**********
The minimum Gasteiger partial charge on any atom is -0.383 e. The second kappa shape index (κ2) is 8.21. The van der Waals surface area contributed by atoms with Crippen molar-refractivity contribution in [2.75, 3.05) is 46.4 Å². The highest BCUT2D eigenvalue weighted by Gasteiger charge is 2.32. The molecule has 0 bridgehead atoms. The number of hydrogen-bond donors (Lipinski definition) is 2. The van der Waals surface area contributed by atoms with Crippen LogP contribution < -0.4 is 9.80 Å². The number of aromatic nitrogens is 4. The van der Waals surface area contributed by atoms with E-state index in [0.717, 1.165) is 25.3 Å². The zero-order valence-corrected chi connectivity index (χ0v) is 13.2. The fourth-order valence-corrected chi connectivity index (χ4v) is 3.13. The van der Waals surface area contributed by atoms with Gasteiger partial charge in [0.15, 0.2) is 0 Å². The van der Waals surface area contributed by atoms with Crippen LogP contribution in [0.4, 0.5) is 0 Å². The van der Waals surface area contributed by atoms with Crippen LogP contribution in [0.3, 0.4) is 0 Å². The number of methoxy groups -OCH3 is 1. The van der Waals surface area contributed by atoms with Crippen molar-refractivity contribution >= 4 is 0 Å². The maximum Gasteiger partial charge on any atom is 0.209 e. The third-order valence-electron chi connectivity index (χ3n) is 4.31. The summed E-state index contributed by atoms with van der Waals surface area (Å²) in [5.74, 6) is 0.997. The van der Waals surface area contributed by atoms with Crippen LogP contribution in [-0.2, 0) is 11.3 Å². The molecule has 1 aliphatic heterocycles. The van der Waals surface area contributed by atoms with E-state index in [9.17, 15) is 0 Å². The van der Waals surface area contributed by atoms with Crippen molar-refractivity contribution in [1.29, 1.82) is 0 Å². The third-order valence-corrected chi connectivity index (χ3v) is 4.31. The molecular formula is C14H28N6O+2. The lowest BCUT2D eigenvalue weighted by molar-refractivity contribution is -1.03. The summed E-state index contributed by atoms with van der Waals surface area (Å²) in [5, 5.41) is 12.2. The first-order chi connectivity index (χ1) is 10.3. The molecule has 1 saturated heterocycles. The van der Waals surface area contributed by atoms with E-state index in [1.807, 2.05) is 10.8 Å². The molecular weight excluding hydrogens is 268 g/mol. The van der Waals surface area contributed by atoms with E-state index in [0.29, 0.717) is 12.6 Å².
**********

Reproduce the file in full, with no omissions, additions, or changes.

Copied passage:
The minimum Gasteiger partial charge on any atom is -0.383 e. The second kappa shape index (κ2) is 8.21. The van der Waals surface area contributed by atoms with Crippen molar-refractivity contribution in [2.75, 3.05) is 46.4 Å². The highest BCUT2D eigenvalue weighted by Gasteiger charge is 2.32. The molecule has 0 bridgehead atoms. The number of hydrogen-bond donors (Lipinski definition) is 2. The van der Waals surface area contributed by atoms with Crippen LogP contribution < -0.4 is 9.80 Å². The number of aromatic nitrogens is 4. The van der Waals surface area contributed by atoms with E-state index in [0.717, 1.165) is 25.3 Å². The zero-order valence-corrected chi connectivity index (χ0v) is 13.2. The fourth-order valence-corrected chi connectivity index (χ4v) is 3.13. The van der Waals surface area contributed by atoms with Gasteiger partial charge in [0.15, 0.2) is 0 Å². The van der Waals surface area contributed by atoms with Crippen LogP contribution in [0.4, 0.5) is 0 Å². The van der Waals surface area contributed by atoms with Crippen LogP contribution in [0.3, 0.4) is 0 Å². The number of methoxy groups -OCH3 is 1. The van der Waals surface area contributed by atoms with Crippen molar-refractivity contribution >= 4 is 0 Å². The maximum Gasteiger partial charge on any atom is 0.209 e. The third-order valence-electron chi connectivity index (χ3n) is 4.31. The summed E-state index contributed by atoms with van der Waals surface area (Å²) in [5.74, 6) is 0.997. The van der Waals surface area contributed by atoms with Crippen LogP contribution in [-0.2, 0) is 11.3 Å². The molecule has 1 aliphatic heterocycles. The van der Waals surface area contributed by atoms with E-state index in [9.17, 15) is 0 Å². The van der Waals surface area contributed by atoms with Crippen molar-refractivity contribution in [1.29, 1.82) is 0 Å². The third-order valence-corrected chi connectivity index (χ3v) is 4.31. The molecular formula is C14H28N6O+2. The lowest BCUT2D eigenvalue weighted by molar-refractivity contribution is -1.03. The summed E-state index contributed by atoms with van der Waals surface area (Å²) in [5, 5.41) is 12.2. The first-order chi connectivity index (χ1) is 10.3. The molecule has 1 saturated heterocycles. The van der Waals surface area contributed by atoms with E-state index in [1.807, 2.05) is 10.8 Å². The molecular weight excluding hydrogens is 268 g/mol. The van der Waals surface area contributed by atoms with E-state index in [0.29, 0.717) is 12.6 Å².